Saturday, February 11, 2017

January MAGAM Challenge finished!

I'm a little late in posting my January MAGAM Challenge, but it's finally finished and I think I'm fairly happy with it.  My first official "wearing of the garment" will determine it's ultimate fate though - do I keep it the current length, or shorten it?


The length question was part of the reason it took me so long to finish it - along with not being able to find hem tape this color.  I added 3 inches to the length of the pattern because - well - I just thought it was a good idea I guess.  This additional length caused the almost finished skirt to hang on my dress form for at least two weeks with one side pinned up to a shorter length and the other side hanging as I had cut it.  Everyday I would look at the skirt and scratch my head because I couldn't decide which length I liked better.  I even resorted to asking the DH's opinion, and he couldn't decide either.   I really liked the way the longer version hung in it's soft, flowing waves - but I didn't like where it hit my calf.  If I cut it shorter, I was afraid it wouldn't hang as nice as it does in the longer version.  So - the compromise is to wear it the longer length for awhile and if I really don't like it that length, I can always shorten it later.  Problem solved!

As I'm still pondering the length question in this picture, I'll explain a little of the construction process.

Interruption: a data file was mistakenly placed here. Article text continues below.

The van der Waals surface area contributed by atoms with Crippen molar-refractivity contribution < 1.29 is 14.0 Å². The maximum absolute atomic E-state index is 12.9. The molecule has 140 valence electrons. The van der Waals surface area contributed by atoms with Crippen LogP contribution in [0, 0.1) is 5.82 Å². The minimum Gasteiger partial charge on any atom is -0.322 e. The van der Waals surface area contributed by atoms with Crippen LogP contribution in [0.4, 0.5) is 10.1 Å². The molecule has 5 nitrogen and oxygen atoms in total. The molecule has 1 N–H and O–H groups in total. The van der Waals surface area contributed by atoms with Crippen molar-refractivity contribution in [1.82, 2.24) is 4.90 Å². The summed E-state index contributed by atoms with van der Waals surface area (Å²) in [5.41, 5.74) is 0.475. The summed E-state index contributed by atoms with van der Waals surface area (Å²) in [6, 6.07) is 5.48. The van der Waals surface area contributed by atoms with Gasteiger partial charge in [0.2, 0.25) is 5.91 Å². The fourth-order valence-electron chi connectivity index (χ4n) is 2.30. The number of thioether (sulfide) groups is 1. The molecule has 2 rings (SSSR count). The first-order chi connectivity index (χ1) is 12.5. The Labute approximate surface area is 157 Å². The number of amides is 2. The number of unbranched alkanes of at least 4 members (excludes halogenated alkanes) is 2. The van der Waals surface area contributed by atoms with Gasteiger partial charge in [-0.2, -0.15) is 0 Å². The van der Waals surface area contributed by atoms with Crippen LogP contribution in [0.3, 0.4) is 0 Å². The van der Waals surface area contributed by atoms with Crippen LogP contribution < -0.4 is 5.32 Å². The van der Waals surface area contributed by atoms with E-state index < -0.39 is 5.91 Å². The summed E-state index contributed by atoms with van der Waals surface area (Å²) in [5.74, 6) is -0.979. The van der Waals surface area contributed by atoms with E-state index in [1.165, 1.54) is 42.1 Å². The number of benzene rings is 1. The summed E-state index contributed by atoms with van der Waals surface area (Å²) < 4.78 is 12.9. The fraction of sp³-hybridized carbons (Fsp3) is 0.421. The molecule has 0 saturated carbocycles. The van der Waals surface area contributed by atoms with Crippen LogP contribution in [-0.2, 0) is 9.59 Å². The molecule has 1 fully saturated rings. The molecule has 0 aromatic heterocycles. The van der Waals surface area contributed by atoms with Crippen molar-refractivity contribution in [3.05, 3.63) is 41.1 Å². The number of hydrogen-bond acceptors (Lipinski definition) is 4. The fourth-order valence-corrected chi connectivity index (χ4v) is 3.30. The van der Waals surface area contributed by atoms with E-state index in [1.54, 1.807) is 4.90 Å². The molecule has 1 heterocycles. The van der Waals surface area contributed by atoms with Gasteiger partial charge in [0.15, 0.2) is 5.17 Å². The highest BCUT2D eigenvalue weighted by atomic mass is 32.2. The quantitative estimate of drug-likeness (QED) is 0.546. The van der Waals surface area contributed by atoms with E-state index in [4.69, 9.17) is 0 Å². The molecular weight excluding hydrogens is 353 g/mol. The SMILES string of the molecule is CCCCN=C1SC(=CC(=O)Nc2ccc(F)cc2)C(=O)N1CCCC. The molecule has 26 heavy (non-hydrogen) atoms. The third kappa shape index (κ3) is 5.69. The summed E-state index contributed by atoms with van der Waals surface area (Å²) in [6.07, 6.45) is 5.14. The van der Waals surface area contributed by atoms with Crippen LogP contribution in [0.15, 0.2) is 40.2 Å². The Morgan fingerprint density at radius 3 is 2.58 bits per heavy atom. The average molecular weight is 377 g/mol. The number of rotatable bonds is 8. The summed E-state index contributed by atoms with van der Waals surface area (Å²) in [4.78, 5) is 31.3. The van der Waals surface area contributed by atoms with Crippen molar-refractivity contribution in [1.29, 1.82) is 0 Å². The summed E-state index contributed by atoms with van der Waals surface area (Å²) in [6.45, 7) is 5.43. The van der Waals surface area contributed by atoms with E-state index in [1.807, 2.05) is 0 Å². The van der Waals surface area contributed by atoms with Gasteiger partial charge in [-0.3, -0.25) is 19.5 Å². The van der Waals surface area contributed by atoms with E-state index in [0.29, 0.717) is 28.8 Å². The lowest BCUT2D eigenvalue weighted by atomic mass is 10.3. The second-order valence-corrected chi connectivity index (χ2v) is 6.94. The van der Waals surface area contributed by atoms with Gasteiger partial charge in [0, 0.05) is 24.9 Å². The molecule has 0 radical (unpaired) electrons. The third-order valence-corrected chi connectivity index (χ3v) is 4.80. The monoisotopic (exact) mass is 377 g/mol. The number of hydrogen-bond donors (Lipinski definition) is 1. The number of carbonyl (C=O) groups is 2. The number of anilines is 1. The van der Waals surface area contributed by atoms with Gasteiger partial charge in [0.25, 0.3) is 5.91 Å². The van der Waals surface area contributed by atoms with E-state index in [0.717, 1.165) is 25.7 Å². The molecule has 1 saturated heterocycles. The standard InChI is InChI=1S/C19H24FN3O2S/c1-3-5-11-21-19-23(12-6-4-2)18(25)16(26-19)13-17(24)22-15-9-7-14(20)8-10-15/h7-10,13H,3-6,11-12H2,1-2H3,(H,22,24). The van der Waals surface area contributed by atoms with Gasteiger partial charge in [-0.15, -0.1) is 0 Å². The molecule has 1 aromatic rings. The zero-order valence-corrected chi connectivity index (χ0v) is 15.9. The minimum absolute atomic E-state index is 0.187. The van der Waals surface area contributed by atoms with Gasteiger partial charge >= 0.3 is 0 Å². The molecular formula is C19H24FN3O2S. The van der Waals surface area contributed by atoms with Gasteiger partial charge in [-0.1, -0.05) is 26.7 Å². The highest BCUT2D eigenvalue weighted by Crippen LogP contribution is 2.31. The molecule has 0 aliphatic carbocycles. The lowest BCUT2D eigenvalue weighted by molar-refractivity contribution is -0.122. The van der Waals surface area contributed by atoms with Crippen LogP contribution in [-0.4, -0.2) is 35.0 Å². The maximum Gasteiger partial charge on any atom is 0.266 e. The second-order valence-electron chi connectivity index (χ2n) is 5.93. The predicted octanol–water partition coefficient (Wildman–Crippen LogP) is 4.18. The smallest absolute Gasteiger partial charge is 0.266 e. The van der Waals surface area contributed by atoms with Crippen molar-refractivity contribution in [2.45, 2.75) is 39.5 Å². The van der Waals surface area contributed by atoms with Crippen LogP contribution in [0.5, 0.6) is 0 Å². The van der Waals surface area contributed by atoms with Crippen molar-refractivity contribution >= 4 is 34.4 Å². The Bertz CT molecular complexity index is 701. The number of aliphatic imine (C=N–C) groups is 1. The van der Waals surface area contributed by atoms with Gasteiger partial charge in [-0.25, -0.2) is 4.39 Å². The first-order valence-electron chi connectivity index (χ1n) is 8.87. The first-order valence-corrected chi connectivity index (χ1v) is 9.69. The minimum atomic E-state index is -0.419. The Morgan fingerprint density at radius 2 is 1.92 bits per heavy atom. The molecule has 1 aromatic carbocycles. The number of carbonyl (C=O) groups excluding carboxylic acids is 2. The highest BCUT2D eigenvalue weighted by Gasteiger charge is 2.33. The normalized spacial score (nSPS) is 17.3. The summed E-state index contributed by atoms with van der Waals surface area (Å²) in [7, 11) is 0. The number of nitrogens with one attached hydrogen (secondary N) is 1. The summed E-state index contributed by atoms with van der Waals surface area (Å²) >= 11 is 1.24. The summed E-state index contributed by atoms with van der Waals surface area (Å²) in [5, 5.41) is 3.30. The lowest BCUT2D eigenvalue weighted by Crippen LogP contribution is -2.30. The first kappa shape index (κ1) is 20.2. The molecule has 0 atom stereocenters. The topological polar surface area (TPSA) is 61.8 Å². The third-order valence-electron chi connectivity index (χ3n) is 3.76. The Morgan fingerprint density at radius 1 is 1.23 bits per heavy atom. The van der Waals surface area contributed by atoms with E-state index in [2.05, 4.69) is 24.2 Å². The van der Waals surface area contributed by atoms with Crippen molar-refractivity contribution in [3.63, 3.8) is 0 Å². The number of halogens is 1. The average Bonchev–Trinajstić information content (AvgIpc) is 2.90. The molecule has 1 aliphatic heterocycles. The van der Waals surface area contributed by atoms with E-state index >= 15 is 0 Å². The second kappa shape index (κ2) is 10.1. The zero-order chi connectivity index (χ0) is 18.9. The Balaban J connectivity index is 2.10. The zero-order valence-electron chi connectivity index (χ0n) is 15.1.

The skirt consists of 6 pieces - 3 for the upper yoke and 3 for the skirt portion.  I labeled each piece as I cut it out - clearly marking the right side and which piece it was - this was extremely helpful.  As you cut the pieces out, thread tack all of the markings of where the yoke "waves" meet the skirt "waves".  Cutting little slits like I normally due for marking notches won't work for this skirt as the seam allowance for joining the yoke to the skirt is only 3/8 instead of 5/8 so the thread tacks are necessary.


Once you have the yoke pieces and the skirt pieces sewn together, now sew a basting line 3/8" along the yoke and skirt pieces.

Next, you place the yoke portion on top of the skirt portion, right sides up, and hand sew the pieces together along the stitching line.  It won't look very nice at this point - at least mine didn't.  Here it is after the hand sewing has been done: